We heard the toilet from the nearby bathroom flush. Mary quickly and neatly folded the chart and put it back in the folder. Brad had a slight smirk on his face. He seemed assured by the shock on our faces that we had stolen a glance at the chart. The seriousness of our situation reached an even higher level of acuteness in both of our minds.
I mentioned the awkward uneasiness I had sensed at lunch after Al left Mary and I. “I was wondering, if it was Al’s men or yours following us.” I asked. “Both”, Brad answered quickly. “I expected from your slight hesitancy as you pulled out Mary’s chair that you haven’t lost that sixth sense of yours, Mike.” Mary asked, “Aren’t you afraid they might have followed you here, Brad?” “Actually”, Brad said, I had my men get close enough behind Al’s thugs that they would know that they were being followed. That way they would focus on trying to lose their own tail, and wouldn’t notice that my vehicle had peeled away from the detail. However, we did notice that they have placed tracing devices on Mary’s car. Mike, I hope you put the one you found back.” I assured him that I had as soon as we got back from Houston.
I started to explain to Brad that the list Al gave me was for jurors slated for a trial in ten days. Brad stopped me in mid-sentence. “We know. We were expecting it to be then. As I offered to go home and get Al’s list, he mentioned that they already knew who was on the list. The look of surprise on my face prompted Brad to interject, “The technology since you and I worked together has improved by leaps and bounds”, Brad asserted proudly. “I don’t doubt that!” I responded, impressed by what I was just beginning to realize.
Brad glanced at both Mary and I and stated, “This is going to go very quickly now. I would love to give you both time to think over this decision, but we don’t have the time. As soon as moves are made to arrest Al’s underlings and bosses, things are going to become untenable for you two. I’m afraid the only safe alternative for you both is going to be Witness Protection.” “But we have lives here!” Mary protested. “Had would be more accurate.” Brad stated. “And that’s not all. You need to know that it’s too dangerous for you to go into protection together. You will have to be in the program separately.” The possibility of Witness Protection had occurred to me, but I hadn’t thought about also being separated from my best friend, Mary. From her expression, I could tell that it hit her like a ton of bricks. It was clear that she hadn’t even considered that she would have to enter Witness Protection. She uncharacteristically plopped down on the sofa, dumbfounded.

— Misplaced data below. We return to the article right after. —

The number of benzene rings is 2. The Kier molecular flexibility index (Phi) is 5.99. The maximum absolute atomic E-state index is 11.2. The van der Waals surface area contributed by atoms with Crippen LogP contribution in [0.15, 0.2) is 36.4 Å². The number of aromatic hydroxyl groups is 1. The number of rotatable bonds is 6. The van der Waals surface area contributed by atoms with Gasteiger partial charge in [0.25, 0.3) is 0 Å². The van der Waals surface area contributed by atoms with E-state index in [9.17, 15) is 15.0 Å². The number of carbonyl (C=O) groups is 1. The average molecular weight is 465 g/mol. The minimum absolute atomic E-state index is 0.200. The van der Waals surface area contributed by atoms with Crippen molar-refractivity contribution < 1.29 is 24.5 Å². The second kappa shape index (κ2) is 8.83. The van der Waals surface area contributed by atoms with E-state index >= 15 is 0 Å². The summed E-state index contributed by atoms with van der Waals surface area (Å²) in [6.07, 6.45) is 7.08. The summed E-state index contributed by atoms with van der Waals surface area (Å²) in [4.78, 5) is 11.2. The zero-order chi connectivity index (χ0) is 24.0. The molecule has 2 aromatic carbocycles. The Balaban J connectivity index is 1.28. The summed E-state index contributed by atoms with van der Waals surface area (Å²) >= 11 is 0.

“Well, it’s obvious to me that the program is our only route,” I offered, “but when will this happen?” Brad dropped his head a bit and said, “We will need you both to testify. You both will get immunity, of course. I’m afraid we will be turning you over to the federal marshals at the courthouse, immediately after your testimonies.” That left less than ten days to have our lives prepared for the single largest change that either of us had ever experienced. Personally, the only things I would regret leaving behind were Mary and Brad. It felt like I had suffered the loss of a loved one. It reminded me of the horrible pain and loneliness I had experienced when my mom and dad passed away.
We made some plans about how to signal the need to meet surreptitiously. As we parted, my heart was breaking. I was in my truck, driving home before I even fully realized I had left Mary’s. About halfway home, I came to my senses and looked around. I thought I detected a dark sedan two cars back that just didn’t look right. It made two more turns with me. I knew it was trouble. Suddenly, a large box truck in front of me came to an abrupt stop. The dark sedan lightly made contact with my rear bumper. They had me pinned in. There was no way to escape except on foot. Before I could react and get out of my truck, one thug was on each side of my truck with guns drawn and no other traffic in sight.
As I stepped out of my truck, a third man joined the thug on the driver side of my truck. I crouched low and launched into a spinning kick to the head of the thug with the gun. The kick had no sooner landed than one leg was swept off the pavement, causing me to tumble. “Al said to tell you that you are not to see Mary again until he says it is ok.” the thug I had kicked said. That said; they took turns kicking me repeatedly. The last thing I remembered was the night sky, full of stars because of the cloudless night that had fallen.
(Will Mike be okay? Find out in The Jury Pool – Part 7.)